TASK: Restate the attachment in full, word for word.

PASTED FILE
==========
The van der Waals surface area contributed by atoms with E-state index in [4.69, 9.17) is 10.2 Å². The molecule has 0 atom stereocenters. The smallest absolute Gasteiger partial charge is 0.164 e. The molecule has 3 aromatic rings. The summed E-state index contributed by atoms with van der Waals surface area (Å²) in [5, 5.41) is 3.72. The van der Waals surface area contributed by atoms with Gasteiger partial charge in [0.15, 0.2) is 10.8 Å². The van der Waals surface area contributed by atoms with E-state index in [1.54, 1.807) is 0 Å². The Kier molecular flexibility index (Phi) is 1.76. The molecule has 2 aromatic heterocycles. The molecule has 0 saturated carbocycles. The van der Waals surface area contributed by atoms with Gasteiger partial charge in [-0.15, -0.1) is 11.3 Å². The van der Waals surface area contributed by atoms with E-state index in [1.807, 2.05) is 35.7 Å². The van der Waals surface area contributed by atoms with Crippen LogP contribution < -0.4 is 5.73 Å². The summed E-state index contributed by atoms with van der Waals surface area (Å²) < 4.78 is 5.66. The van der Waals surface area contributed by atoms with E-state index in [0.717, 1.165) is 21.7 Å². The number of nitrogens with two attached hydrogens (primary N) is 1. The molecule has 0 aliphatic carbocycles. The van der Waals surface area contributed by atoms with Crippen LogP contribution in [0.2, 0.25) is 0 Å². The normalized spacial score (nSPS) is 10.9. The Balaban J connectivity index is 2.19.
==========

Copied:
The van der Waals surface area contributed by atoms with E-state index in [4.69, 9.17) is 10.2 Å². The molecule has 0 atom stereocenters. The smallest absolute Gasteiger partial charge is 0.164 e. The molecule has 3 aromatic rings. The summed E-state index contributed by atoms with van der Waals surface area (Å²) in [5, 5.41) is 3.72. The van der Waals surface area contributed by atoms with Gasteiger partial charge in [0.15, 0.2) is 10.8 Å². The van der Waals surface area contributed by atoms with E-state index in [1.54, 1.807) is 0 Å². The Kier molecular flexibility index (Phi) is 1.76. The molecule has 2 aromatic heterocycles. The molecule has 0 saturated carbocycles. The van der Waals surface area contributed by atoms with Gasteiger partial charge in [-0.15, -0.1) is 11.3 Å². The van der Waals surface area contributed by atoms with E-state index in [1.807, 2.05) is 35.7 Å². The van der Waals surface area contributed by atoms with Crippen LogP contribution < -0.4 is 5.73 Å². The summed E-state index contributed by atoms with van der Waals surface area (Å²) < 4.78 is 5.66. The van der Waals surface area contributed by atoms with E-state index in [0.717, 1.165) is 21.7 Å². The number of nitrogens with two attached hydrogens (primary N) is 1. The molecule has 0 aliphatic carbocycles. The van der Waals surface area contributed by atoms with Crippen LogP contribution in [0.2, 0.25) is 0 Å². The normalized spacial score (nSPS) is 10.9. The Balaban J connectivity index is 2.19.